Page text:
Gayle King Says Beware Of AI Scams After Viral Video

Gayle King is setting the record straight about the validity of a new video featuring her likeness. Upon confirming that the viral video is a fake, she took to her social media to warn her followers of the dangers of artificial intelligence, also known as AI, scams.

The “CBS This Morning” host was shocked to hear her voice be used as a promotion for weight-loss products from the Artipet company. She is seemingly heard in the video telling followers to “learn more about my secret,” as reported by The Washington Post.

“Ladies, honestly, I did not expect my weight loss to spark so many questions. My direct messages on Instagram are overflowing,” said the manipulated audio, pretending to be King. “Instead of replying to each one individually, I decided to make a post about it. Follow the link right now and learn more about my secret.”

Fans detected that the sponsored post may have been doctored after noticing that the words did not match her facial expression, gaining King’s attention and response to expose the fake video made with AI.

“People keep sending me this video and asking about this product and I have NOTHING to do with this company…,” shared the television personality. The 68-year-old revealed that the actual footage came from her promotion of her radio show, and that fans should not be “fooled” by the increasingly popular AI videos.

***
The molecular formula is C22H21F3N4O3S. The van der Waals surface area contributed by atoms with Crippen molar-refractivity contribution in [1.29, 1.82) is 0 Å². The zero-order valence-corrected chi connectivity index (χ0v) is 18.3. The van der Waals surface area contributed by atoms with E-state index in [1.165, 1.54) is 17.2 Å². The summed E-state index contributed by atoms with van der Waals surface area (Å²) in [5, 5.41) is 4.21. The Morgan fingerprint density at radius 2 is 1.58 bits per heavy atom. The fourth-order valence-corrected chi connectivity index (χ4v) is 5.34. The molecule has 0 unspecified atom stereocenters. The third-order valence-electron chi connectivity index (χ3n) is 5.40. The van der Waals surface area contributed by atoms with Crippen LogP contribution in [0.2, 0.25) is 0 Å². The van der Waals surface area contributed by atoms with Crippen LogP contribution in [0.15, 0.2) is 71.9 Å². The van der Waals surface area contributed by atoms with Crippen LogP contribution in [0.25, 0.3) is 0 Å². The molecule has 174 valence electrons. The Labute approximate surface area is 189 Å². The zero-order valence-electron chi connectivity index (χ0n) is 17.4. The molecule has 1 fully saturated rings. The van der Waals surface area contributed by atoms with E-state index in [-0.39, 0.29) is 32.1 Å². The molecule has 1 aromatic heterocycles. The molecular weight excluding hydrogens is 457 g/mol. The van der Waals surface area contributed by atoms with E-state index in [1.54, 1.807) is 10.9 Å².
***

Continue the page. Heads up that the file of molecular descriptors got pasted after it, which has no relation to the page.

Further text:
The danger of misleading viewers by manipulating King’s likeness is perilous, given her large social media following of nearly 1 million users. However, the scam is also affecting more members of Hollywood, with Tom Hanks, who boasts almost 10 million followers, falling victim to the scam when a dental ad used his image without his consent. The ad’s virality prompted the actor to post a statement confirming he was not actually a part of the video.

The “deep fake” imaging is becoming a growing concern, say experts, as the technology behind it becomes more advanced and its use more widespread, as celebrities and influencers alike must issue statements whether their viral ads are legitimate or not.

RELATED CONTENT: A.I. Video Depicting Barack Obama Shows Dangers of Fake News


Source link :

Related Articles

Leave a Reply

Your email address will not be published. Required fields are marked *

Back to top button